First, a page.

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Hello all,

 

My receiving code on the RPi is as follows:

 

#include <stdio.h>
#include <unistd.h>			//Used for UART
#include <fcntl.h>			//Used for UART
#include <termios.h>		//Used for UART
#include <stdlib.h>
#include <string.h>

#include <wiringPi.h>
#include <time.h>

#include <sys/time.h>


int main(int argc, char **argv){

/////-------------------------
	//----- SETUP USART 0 -----
	//-------------------------
	//At bootup, pins 8 and 10 are already set to UART0_TXD, UART0_RXD (ie the alt0 function) respectively
	int uart0_filestream = -1;
	
	//OPEN THE UART
	//The flags (defined in fcntl.h):
	//	Access modes (use 1 of these):
	//		O_RDONLY - Open for reading only.
	//		O_RDWR - Open for reading and writing.
	//		O_WRONLY - Open for writing only.
	//
	//	O_NDELAY / O_NONBLOCK (same function) - Enables nonblocking mode. When set read requests on the file can return immediately with a failure status
	//											if there is no input immediately available (instead of blocking). Likewise, write requests can also return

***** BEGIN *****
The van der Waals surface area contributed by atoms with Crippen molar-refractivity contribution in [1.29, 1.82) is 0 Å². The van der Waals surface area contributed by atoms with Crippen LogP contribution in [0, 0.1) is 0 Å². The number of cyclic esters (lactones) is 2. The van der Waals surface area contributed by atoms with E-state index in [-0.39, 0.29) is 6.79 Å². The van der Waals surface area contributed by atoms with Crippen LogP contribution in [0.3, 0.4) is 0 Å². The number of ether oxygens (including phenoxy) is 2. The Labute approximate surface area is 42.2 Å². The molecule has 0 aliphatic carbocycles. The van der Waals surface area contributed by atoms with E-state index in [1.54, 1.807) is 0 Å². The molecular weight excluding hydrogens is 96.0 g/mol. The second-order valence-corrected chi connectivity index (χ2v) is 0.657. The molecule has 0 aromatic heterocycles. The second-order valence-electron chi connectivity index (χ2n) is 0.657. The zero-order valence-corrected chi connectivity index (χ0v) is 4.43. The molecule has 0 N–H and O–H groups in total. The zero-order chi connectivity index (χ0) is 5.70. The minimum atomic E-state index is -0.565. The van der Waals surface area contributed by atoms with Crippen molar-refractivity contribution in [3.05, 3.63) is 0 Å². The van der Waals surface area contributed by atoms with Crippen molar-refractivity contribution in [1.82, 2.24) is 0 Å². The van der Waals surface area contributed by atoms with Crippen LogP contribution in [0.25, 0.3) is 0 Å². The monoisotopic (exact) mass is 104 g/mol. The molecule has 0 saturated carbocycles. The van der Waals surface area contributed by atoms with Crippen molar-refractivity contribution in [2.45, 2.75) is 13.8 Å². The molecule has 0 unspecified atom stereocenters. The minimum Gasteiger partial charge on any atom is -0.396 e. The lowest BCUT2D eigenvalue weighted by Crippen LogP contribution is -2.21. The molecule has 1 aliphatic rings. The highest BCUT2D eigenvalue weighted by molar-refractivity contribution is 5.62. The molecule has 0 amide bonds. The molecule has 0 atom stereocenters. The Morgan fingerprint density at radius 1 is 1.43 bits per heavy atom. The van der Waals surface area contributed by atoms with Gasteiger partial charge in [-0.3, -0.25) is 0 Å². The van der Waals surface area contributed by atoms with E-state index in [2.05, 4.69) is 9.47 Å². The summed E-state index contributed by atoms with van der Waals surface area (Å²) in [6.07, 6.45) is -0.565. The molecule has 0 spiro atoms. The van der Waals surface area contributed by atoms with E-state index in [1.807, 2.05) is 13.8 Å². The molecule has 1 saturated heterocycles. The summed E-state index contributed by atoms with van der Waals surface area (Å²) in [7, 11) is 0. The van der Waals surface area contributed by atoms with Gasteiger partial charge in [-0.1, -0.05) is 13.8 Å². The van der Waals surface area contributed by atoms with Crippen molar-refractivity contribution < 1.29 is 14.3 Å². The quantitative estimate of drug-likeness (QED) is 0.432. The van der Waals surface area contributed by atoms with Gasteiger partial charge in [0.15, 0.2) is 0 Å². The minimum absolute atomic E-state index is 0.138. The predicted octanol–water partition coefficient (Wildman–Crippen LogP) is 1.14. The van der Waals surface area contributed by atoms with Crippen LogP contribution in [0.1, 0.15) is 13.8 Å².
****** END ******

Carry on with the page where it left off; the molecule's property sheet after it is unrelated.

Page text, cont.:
//											immediately with a failure status if the output can't be written immediately.
	//
	//	O_NOCTTY - When set and path identifies a terminal device, open() shall not cause the terminal device to become the controlling terminal for the process.
	//uart0_filestream = open("/dev/ttyAMA0", O_RDWR | O_NOCTTY | O_NDELAY);		//Open in non blocking read/write mode, default
	uart0_filestream = open("/dev/ttyS0", O_RDWR | O_NOCTTY | O_NDELAY);		//Open in non blocking read/write mode
	if (uart0_filestream == -1)
	{
		//ERROR - CAN'T OPEN SERIAL PORT
		printf("Error - Unable to open UART.  Ensure it is not in use by another application\n");
	}
	
	//CONFIGURE THE UART
	//The flags (defined in /usr/include/termios.h - see http://pubs.opengroup.org/onlinepubs/007908799/xsh/termios.h.html):
	//	Baud rate:- B1200, B2400, B4800, B9600, B19200, B38400, B57600, B115200, B230400, B460800, B500000, B576000, B921600, B1000000, B1152000, B1500000, B2000000, B2500000, B3000000, B3500000, B4000000
	//	CSIZE:- CS5, CS6, CS7, CS8
	//	CLOCAL - Ignore modem status lines
	//	CREAD - Enable receiver
	//	IGNPAR = Ignore characters with parity errors
	//	ICRNL - Map CR to NL on input (Use for ASCII comms where you want to auto correct end of line characters - don't use for bianry comms!)
	//	PARENB - Parity enable
	//	PARODD - Odd parity (else even)
	struct termios options;
	tcgetattr(uart0_filestream, &options);
	//options.c_cflag = B9600 | CS8 | CLOCAL | CREAD;